Mexico/U.S. migration was not always considered to be a problem. Migration across the border started over a century ago when American railroad companies recruited Mexican workers for construction jobs. During World War I, the American Braccero Program was implemented to compensate for the many agricultural workers who fought in the war. In the post-World War II era, the agricultural boom in the Southwest was built primarily on cheap labor from undocumented Latino workers. Even today, U.S. authorities estimate that a minimum of 800,000 migrant workers are needed each year during harvest time. Many of these workers have been crossing the frontier illegally for more than ten years, paying coyotes to see them across the border and thus making themselves vulnerable to extortion, sexual abuse, and illegal detention. Perez has documented thousands of these cases of violence, in which families are separated, children moved to different detention areas, women raped, and lengthy detentions imposed without charges. Even in the U.S. the ilegales are mistreated and live in subhuman conditions by American standards -- in cardboard shacks with neither running water nor sanitation, with no access to medical services, and under the constant threat of being caught by police and sent back by the American Immigration Service. According to Perez, Mexican and American discrimination and policies have aggravated the problem in recent years. In 1979, under pressure form the U.S. government, Mexico approved legislation making the intent to cross the border a crime. This has made migrants even more vulnerable to policeabuse.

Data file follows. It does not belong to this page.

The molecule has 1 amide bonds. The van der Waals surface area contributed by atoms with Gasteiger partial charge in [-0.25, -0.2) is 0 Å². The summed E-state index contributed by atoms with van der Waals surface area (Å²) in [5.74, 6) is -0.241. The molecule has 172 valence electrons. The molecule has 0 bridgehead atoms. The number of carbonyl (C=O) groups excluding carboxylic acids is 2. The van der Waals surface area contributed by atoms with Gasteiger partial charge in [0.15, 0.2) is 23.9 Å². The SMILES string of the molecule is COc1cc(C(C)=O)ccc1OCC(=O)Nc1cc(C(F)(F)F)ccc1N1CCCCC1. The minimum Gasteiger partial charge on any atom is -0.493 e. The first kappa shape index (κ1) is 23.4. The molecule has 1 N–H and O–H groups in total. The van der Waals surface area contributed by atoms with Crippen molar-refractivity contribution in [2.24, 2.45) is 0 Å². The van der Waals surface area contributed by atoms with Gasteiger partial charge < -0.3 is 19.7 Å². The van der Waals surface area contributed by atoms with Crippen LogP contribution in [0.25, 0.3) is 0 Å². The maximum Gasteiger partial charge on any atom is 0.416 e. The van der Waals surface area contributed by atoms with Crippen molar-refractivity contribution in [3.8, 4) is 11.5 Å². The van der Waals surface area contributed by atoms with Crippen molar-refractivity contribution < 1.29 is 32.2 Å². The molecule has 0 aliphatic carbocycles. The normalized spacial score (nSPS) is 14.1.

At the local level Perez, helped by a team of pro bono lawyers, and volunteer workers/students, defends the cases of migrants whose rights have been violated. Many of these cases are precendent-setting. They are used as platform to change the policies and procedures of the Mexican government as well as the perception of the border phenomenon in Mexico and the U.S. One example Perez's accomplishments is a string of cases brought before the regional, national, and international authorities (including the U.N. High Commission on Refugees and Amnesty International) that has brought a decisive end to the "immigration checkpoints" that are run by the Mexican government along the border. These institutions, operating at bus terminals and airports, were the sites of extraordinary examples of corruption and human rights abuse. Putting an end to the filters was a milestone for Perez's group. "The checkpoints were against the constitution, and they were allowed by officials using a very confused part of the law to ask for extortions," says Perez. "We have Article 11, the freedom of transit for every man and woman. Money was stolen at these checkpoints; [there were] jailings and physical violations. Then in June 1988, I was called by the National Chief of Immigration of Mexico, who said he was now going to give the order [to close] all these checkpoints. Now tens of thousands of people are no longer victims of immigration checkpoints." Perez knows that while economic and social crises persist in Central America and Mexico and while the demand for workers in the U.S. remains, migration in the large numbers we see today will continue. He would like to change the laws that consider workers criminals and protect them legally. To that end, Perez believes a broader constituency is necessary. These migrant workers are a powerful economic force, sending back to Mexico billions of dollars (second only to tourism as the most important source of income, even if 30 percent of the checks sent to Mexico get lost in the mail). If they were well informed and organized, these people could prevent the commonly inflicted abuses. Perez is finding leadership in the United States, which has a large migrant population. Through lectures, courses, and the media, he is providing information and promoting the development of a network of migrant groups and organizations.